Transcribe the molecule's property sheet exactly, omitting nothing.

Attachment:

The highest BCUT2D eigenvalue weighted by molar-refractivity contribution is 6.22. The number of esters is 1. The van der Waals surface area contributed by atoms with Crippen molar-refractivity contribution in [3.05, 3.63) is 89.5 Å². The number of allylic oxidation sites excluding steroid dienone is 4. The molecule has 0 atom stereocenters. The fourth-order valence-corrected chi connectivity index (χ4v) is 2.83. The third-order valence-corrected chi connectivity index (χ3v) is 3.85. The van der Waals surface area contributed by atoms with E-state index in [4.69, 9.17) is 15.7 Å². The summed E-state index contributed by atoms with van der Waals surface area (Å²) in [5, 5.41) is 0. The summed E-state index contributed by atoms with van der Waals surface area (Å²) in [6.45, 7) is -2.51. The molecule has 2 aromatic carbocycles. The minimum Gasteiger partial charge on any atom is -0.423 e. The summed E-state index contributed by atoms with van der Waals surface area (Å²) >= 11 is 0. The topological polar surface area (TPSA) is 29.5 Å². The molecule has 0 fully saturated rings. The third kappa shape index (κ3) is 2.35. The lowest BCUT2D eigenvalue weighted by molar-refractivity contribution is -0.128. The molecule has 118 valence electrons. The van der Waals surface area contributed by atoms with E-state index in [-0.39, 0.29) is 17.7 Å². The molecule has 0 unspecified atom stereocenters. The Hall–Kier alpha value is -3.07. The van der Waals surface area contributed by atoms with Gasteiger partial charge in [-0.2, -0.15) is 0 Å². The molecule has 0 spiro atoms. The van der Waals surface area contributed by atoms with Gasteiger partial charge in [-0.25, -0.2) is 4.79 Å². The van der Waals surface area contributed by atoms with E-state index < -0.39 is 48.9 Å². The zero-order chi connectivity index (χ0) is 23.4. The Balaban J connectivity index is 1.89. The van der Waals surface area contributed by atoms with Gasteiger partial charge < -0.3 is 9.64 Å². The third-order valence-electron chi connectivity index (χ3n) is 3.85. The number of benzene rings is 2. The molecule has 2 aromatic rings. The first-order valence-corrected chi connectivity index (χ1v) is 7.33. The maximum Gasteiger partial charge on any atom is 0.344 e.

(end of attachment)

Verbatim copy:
The highest BCUT2D eigenvalue weighted by molar-refractivity contribution is 6.22. The number of esters is 1. The van der Waals surface area contributed by atoms with Crippen molar-refractivity contribution in [3.05, 3.63) is 89.5 Å². The number of allylic oxidation sites excluding steroid dienone is 4. The molecule has 0 atom stereocenters. The fourth-order valence-corrected chi connectivity index (χ4v) is 2.83. The third-order valence-corrected chi connectivity index (χ3v) is 3.85. The van der Waals surface area contributed by atoms with E-state index in [4.69, 9.17) is 15.7 Å². The summed E-state index contributed by atoms with van der Waals surface area (Å²) in [5, 5.41) is 0. The summed E-state index contributed by atoms with van der Waals surface area (Å²) in [6.45, 7) is -2.51. The molecule has 2 aromatic carbocycles. The minimum Gasteiger partial charge on any atom is -0.423 e. The summed E-state index contributed by atoms with van der Waals surface area (Å²) >= 11 is 0. The topological polar surface area (TPSA) is 29.5 Å². The molecule has 0 fully saturated rings. The third kappa shape index (κ3) is 2.35. The lowest BCUT2D eigenvalue weighted by molar-refractivity contribution is -0.128. The molecule has 118 valence electrons. The van der Waals surface area contributed by atoms with E-state index in [-0.39, 0.29) is 17.7 Å². The molecule has 0 unspecified atom stereocenters. The Hall–Kier alpha value is -3.07. The van der Waals surface area contributed by atoms with Gasteiger partial charge in [-0.2, -0.15) is 0 Å². The molecule has 0 spiro atoms. The van der Waals surface area contributed by atoms with Gasteiger partial charge in [-0.25, -0.2) is 4.79 Å². The van der Waals surface area contributed by atoms with E-state index < -0.39 is 48.9 Å². The zero-order chi connectivity index (χ0) is 23.4. The Balaban J connectivity index is 1.89. The van der Waals surface area contributed by atoms with Gasteiger partial charge < -0.3 is 9.64 Å². The third-order valence-electron chi connectivity index (χ3n) is 3.85. The number of benzene rings is 2. The molecule has 2 aromatic rings. The first-order valence-corrected chi connectivity index (χ1v) is 7.33. The maximum Gasteiger partial charge on any atom is 0.344 e.